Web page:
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Shadbolt Centre For The Arts With Coastal Salish Vitality and VSO Performing at Spirit Square

July 7, 2010

There is a new First Nations public art piece at the Shadbolt Centre for the Arts, named after Jack Leonard Shadbolt, the renowned BC artist/teacher/author/poet. It is a work by Thomas Cannell, a Coast Salish artist. His sculpture consists of four individual basalt slabs about 7.5 to 9 ft tall and each weights more than 10 tones. Basalt is the most common volcanic rock on earth and on the polished countertop surfaces, Cannell craved chiseled images of family life rendered in a traditional Coastal Salish community environment. The outer rims of these stones are left unfinished to give them a natural edge. The base that the four sculptures stand on has a dark shape which represents a canoe. The stone slabs are designed to be lit from below with embedded lighting at night. The sculpture and a large Zelcova tree are now part of the new landscaping that forms the terrace of the Shadbolt Centre for The Arts which embraces the Deer Lake Park in Burnaby BC. The landscaping design is done by PWL Landscape Architects, the same firm that also worked on the much larger-scale Olympic Village Millennium Water project and the man-made-Habitat Island at the Southeast Falsecreek waterfront.

Thomas Cannell’s work is in the newly-designated Spirit Square in Deer Lake Park where contractors are now working rapidly to finish the renovation in time for the summer festival season which starts in a few days time. The Spirit Square program is part of a sustainable community development project by the BC provincial government to designate a park, plaza or open space for innovative use that citizens can gather for special occasions, community celebrations and other public events. The budget for the entire renovation project is $1.7 million including a $500,000 Spirit Square grant from the BC provincial government.

Cannell’s mother is the famous Coastal Salish artist/sculptor Susan Point whose work can be seen at the Richmond Olympic Oval, UBC Museum of Anthropology, Stanley Park and many other places in Vancouver, Seattle etc. Thomas Cannell named his sculptural work ‘Vitality’. I think that is the word well-chosen not only to represent his own work, but the paintings of the late Jack Shadbolt whose artistic expressions on canvas often embody the excitement one feels when discovering the ‘vitality’ or ‘newness’ of a different culture. In Jack Shadbolt’s case, that was an aboriginal one deeply-rooted in the Pacific Northwest region of British Columbia. In the last 10-15 years of his life in the late 1980s and 1990s, Mr. Shadbolt painted with such exuberant wild colors exploding from within multiple un-constrained forms and shapes. You feel that he was trying to convey the transformation he himself felt to be liberated and to celebrate that freedom that he had experienced by embracing the diversity of the area he was living in. Jack Shadbolt was true to his roots. Though born in England, he came to Victoria, BC with his parents when he was three years old. Jack Shadbolt lived a very active artistic life right to his death in 1998 together with his writer wife, Doris. They married in 1945 and moved to Burnaby in 1950. The Shadbolt Centre for the Arts was opened in 1995 in honor of the couple as a performance and learning center for the visual arts, theater and dance.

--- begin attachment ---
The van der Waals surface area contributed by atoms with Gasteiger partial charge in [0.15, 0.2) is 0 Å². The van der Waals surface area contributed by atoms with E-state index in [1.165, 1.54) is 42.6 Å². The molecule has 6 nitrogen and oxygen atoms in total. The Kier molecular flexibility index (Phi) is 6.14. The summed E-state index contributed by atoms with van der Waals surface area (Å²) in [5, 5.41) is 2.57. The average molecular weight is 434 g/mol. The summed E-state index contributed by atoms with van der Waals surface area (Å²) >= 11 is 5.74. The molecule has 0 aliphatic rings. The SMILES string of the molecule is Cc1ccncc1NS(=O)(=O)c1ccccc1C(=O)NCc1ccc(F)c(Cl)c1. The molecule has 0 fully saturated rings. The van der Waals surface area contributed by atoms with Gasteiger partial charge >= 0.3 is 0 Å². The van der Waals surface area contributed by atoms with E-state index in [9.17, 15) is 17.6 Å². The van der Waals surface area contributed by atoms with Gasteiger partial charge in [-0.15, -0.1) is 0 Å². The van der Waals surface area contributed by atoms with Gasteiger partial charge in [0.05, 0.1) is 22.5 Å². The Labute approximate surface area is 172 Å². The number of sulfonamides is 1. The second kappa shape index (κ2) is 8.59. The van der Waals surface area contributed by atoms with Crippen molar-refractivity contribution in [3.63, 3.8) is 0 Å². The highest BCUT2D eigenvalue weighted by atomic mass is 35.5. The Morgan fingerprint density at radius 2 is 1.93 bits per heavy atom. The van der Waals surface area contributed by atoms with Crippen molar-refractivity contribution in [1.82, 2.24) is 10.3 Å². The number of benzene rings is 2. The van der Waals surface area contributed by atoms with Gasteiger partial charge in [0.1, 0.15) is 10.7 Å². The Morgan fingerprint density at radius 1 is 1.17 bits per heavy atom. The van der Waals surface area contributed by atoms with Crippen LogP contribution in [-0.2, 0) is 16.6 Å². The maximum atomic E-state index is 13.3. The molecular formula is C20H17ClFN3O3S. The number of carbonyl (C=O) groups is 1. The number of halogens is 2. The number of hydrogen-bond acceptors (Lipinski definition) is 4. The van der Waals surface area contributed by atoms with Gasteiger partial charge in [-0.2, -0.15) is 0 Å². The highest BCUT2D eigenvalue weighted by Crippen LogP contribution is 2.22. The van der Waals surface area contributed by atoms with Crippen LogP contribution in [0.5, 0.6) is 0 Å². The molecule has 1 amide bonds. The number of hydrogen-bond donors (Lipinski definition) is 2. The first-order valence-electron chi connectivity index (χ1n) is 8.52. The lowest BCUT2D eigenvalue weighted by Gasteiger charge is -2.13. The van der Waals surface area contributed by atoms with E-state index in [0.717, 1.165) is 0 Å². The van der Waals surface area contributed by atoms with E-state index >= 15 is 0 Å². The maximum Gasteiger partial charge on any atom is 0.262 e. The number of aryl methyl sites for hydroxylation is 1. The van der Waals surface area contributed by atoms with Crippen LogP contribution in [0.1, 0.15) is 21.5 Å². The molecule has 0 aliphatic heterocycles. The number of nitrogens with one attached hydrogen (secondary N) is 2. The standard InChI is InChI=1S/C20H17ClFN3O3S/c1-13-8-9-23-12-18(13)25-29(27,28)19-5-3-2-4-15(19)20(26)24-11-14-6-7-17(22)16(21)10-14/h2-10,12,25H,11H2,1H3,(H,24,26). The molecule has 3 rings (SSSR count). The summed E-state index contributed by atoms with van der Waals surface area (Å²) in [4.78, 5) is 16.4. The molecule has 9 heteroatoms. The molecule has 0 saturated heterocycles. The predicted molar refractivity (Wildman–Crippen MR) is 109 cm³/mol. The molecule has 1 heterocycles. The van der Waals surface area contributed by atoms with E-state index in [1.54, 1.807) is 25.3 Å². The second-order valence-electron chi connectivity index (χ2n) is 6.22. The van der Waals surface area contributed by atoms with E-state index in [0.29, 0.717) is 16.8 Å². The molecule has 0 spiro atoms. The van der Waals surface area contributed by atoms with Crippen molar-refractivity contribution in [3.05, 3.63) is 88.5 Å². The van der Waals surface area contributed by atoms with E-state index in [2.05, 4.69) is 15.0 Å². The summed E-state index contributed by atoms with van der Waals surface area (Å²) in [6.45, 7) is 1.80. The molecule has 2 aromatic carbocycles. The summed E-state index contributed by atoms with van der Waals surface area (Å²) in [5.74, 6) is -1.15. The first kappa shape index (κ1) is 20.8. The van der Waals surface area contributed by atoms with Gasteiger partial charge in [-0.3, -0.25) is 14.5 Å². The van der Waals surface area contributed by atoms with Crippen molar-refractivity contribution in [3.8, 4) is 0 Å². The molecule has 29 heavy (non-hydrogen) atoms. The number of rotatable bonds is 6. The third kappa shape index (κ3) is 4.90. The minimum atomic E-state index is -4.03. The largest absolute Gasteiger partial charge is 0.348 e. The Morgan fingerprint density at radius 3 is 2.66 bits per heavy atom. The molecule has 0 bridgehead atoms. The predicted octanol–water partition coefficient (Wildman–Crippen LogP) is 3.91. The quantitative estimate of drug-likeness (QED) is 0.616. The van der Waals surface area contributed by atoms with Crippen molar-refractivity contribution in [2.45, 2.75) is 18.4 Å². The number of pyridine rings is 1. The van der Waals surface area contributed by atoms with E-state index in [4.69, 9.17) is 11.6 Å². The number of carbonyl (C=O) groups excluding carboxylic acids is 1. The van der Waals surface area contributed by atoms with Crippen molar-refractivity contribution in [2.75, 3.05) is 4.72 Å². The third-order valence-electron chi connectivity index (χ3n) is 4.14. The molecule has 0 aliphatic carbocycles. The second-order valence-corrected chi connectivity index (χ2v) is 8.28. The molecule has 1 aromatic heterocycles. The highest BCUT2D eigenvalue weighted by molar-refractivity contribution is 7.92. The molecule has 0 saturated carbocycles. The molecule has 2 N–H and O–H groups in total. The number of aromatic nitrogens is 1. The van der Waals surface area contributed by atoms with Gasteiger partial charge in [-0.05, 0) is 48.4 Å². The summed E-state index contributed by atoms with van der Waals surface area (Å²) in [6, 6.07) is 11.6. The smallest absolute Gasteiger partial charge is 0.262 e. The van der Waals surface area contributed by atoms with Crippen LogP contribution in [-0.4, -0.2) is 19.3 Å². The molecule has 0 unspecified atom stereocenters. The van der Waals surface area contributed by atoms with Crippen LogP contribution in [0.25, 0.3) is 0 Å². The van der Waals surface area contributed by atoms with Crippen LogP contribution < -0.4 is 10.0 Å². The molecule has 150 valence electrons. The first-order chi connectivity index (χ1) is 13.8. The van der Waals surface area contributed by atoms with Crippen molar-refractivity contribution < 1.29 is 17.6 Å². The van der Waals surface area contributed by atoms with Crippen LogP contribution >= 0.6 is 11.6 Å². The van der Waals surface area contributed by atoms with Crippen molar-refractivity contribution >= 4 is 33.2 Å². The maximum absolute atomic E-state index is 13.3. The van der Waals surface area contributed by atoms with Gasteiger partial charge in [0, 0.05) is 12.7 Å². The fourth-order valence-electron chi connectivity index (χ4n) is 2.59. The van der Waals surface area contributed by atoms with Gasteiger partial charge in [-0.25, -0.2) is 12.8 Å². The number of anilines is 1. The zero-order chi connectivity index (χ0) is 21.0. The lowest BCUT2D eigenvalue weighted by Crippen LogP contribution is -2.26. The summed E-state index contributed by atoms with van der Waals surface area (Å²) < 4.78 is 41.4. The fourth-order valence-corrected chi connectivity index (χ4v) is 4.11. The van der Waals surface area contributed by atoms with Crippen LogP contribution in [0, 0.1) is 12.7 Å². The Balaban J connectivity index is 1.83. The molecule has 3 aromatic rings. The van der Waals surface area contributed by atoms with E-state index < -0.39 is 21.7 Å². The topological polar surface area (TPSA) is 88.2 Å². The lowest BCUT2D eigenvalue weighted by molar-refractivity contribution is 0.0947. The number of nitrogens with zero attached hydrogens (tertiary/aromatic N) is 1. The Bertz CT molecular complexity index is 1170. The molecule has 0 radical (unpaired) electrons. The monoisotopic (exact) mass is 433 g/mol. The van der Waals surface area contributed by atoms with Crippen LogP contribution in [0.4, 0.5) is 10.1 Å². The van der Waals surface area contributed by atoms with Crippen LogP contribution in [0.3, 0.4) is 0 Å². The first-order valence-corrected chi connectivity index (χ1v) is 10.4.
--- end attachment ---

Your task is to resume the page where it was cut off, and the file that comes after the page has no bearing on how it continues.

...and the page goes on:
The Vancouver Symphony Orchestra (VSO) will hold a concert (part of the Symphony In The Park series) at Deer Lake Park on July 11, 2010. Some 10,000 to 12,000 people are expected to attend the free musical event. The Grand Opening of the Spirit Suare’s will take place on Burnaby’s Discovery Day, July 18.

Woman passed by the 'Vitality' Sculpture at Shadolt Centre for the Arts, Burnaby BC

2 of the 4 Basalt Slabs at Shadbolt Centre for the Arts in Burnaby BC

Zelcova Tree and 'Vitality' sculpture at Shadolt Centre for the Arts, Burnaby BC

Sculptural Details of one of the 4 Basalt Slabs at Shadolt Centre for the Arts, Burnaby BC and the surrounding Deer Lake Park

Sculptural Details of one of the 4 Basalt Slabs at Shadolt Centre for the Arts, Burnaby BC

Sculptural Details of one of the 4 Basalt Slabs at Shadolt Centre for the Arts, Burnaby BC
Shadbolt Centre for the Arts, Deer Lake Park, Burnaby BC
Shadolt Centre for the Arts, Burnaby BC, a Performing and Learning Centre for Visual Arts, Theatre and Dance

Srchitecture, Shadolt Centre for the Arts in Burnaby BC

South Terrace and Garden, Shadbolt Centre for the Arts in Burnaby BC
Mother and daughter at Deer Lake Park near Shadbolt Centre for the Arts
Mother and child at Deer Lake Park near Shadolt Centre for the Arts, Burnaby BC
Contractor works to finish Spirit Square Renovation at Shadbolt Centre for the Arts
Worker work to finish the renovation work at Deer Lake Park in Sculptural Details of one of the 4 Basalt Slabs at Shadolt Centre for the Arts, Burnaby BC

Architecture, Sculptural Details of one of the 4 Basalt Slabs at Shadolt Centre for the Arts, Burnaby BC

Shadbolt Centre for the Arts, 6450 Deer Lake Ave, Burnaby BC


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